"There were many great takeaways, but this one sung the most to me. It was short, but a powerful reminder that we need to be intentional and take action to continue to drive change:

'We need to adopt a "pay it forward" mindset. When we make investments in women and women’s business, we are voting for our value.' - Wendy Garcia, Chief Diversity Officer, NYC Controller's Office

- Michelle Cartmel, Client Success Manager @ Simplicity Consulting

Shift from fit in to stand out

"The first half of my career, I just wanted to fit in. Now, I just want to stand out."

"I loved this message from Gretchen O'Hara.

It takes all of us to work together to support women entrepreneurs. We have made progress, but we need more focus on women in STEM and prioritizing ally sponsorship and mentorship."

- Lisa Hufford, Founder & CEO @ Simplicity Consulting

Access now

"I was so pleased to be a part of this inspiring event. Tucker Stine, chief strategy officer for the Idea Collective, had a message that really resonated with me.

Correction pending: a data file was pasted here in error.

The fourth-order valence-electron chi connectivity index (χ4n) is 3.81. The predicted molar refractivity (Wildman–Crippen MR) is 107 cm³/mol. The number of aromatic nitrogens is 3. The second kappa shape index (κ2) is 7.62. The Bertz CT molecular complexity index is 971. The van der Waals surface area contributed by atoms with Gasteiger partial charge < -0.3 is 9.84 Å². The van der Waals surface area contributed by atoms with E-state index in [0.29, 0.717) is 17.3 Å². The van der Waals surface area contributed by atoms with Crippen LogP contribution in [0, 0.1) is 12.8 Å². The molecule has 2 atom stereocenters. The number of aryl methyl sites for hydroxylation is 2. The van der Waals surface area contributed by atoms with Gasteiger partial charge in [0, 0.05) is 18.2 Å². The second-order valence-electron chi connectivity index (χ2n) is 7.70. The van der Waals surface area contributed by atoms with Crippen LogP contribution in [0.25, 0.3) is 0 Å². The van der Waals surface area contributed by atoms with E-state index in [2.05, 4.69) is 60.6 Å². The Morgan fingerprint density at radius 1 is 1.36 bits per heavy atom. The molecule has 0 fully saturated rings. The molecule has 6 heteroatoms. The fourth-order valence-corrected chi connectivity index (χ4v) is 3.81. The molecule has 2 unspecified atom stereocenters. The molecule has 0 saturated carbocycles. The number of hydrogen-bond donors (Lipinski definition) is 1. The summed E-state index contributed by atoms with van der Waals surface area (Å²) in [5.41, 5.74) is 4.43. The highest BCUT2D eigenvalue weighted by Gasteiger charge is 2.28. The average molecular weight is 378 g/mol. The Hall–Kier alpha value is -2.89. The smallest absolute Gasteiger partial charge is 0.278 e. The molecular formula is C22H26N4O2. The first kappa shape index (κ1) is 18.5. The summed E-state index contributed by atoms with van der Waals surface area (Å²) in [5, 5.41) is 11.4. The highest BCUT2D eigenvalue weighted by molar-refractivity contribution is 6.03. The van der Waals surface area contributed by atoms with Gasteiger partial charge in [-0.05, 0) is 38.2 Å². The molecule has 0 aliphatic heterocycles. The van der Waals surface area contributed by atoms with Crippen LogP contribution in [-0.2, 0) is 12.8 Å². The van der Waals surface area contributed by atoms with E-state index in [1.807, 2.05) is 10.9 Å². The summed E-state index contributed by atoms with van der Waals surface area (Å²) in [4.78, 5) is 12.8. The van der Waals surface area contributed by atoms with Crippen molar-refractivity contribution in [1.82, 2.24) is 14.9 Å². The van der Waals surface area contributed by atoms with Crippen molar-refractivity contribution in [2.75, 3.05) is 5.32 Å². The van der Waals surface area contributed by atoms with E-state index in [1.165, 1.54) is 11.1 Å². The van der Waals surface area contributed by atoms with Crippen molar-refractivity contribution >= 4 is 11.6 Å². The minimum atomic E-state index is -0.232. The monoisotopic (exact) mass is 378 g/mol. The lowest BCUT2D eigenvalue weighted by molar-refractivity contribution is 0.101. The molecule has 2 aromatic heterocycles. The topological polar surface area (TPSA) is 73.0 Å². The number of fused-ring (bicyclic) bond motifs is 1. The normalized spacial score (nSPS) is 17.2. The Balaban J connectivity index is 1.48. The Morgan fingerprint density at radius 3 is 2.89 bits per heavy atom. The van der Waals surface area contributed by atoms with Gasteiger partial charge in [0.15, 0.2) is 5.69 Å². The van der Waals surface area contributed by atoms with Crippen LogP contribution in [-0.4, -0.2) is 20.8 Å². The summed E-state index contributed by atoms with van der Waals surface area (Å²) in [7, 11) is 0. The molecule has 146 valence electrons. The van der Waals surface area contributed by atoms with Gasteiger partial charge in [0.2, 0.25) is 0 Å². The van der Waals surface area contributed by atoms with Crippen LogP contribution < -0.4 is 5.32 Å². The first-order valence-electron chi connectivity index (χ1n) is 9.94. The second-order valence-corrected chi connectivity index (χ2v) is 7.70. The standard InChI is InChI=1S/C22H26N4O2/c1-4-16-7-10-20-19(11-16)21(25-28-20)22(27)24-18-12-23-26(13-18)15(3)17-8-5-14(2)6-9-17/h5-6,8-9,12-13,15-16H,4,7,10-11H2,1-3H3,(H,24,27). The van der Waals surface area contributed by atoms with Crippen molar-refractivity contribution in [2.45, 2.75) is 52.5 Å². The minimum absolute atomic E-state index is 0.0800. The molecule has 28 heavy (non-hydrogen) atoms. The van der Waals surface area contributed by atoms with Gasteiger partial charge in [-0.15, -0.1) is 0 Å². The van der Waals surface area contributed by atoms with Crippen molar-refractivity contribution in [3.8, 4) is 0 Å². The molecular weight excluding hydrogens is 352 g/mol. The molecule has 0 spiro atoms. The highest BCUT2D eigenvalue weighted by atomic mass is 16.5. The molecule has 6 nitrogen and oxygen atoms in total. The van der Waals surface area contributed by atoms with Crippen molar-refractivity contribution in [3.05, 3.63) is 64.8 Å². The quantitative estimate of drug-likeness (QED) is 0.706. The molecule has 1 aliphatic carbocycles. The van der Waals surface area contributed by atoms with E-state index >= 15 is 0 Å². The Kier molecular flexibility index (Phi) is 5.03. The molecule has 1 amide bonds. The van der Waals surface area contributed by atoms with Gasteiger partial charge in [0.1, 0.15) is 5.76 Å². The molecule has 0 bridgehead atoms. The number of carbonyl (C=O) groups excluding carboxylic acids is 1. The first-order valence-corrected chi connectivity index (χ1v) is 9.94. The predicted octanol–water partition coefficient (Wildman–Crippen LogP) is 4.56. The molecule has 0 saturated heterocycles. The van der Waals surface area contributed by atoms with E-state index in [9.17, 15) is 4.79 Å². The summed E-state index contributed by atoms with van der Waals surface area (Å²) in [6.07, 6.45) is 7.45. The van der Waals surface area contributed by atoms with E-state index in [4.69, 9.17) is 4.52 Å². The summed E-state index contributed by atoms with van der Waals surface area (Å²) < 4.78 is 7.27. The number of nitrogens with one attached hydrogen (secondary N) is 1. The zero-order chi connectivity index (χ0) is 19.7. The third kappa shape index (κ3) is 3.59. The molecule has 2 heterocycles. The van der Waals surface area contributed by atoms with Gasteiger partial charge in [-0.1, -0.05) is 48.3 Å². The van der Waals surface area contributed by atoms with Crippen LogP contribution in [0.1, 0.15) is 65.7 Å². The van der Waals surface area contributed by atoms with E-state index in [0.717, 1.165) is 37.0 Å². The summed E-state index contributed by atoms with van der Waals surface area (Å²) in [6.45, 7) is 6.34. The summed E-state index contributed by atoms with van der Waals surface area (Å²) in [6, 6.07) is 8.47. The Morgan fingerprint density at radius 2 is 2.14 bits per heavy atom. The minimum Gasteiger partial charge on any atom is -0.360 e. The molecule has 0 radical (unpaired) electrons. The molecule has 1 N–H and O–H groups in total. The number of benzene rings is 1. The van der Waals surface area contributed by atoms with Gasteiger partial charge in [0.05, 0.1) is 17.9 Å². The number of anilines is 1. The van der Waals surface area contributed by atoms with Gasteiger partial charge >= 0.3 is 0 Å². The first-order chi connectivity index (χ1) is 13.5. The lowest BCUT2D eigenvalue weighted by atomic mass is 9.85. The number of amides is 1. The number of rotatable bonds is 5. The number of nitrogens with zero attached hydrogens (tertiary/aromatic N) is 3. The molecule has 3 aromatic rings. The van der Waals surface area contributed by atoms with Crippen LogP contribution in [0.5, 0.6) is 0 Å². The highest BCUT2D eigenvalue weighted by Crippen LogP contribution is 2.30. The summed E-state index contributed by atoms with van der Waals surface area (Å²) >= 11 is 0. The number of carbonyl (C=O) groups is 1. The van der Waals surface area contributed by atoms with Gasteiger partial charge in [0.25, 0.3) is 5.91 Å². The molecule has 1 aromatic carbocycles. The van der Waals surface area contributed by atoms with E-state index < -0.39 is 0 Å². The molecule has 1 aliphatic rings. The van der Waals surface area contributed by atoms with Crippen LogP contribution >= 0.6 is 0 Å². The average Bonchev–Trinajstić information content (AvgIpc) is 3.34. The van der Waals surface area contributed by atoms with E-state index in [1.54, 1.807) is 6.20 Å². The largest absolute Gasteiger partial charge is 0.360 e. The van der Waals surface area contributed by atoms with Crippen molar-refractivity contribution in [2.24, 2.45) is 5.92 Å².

He spoke about HOW we grant access, via the power of sharing your story. How a moment of engagement can create deep personal connections and grow relationships. He outlined 5 ways for granting access:

- Sheryne Cadicamo, Client Success Manager @ Simplicity Consulting

Allyship starts now

"I so appreciated each of the speakers who showed up with authenticity, transparency, and in some cases, vulnerability on the panel led by Barry Russell, VP of Cloud at F5. What does it mean to be a great ally? Reach out and connect with Dave Willis, CVP at MSFT; Brandon Lee, Consul General Global Affairs, Canada; Evaristus Mainsah, GM, Cloud PAK Ecosystem IBM; and Dan Langille, Global Director, MSFT.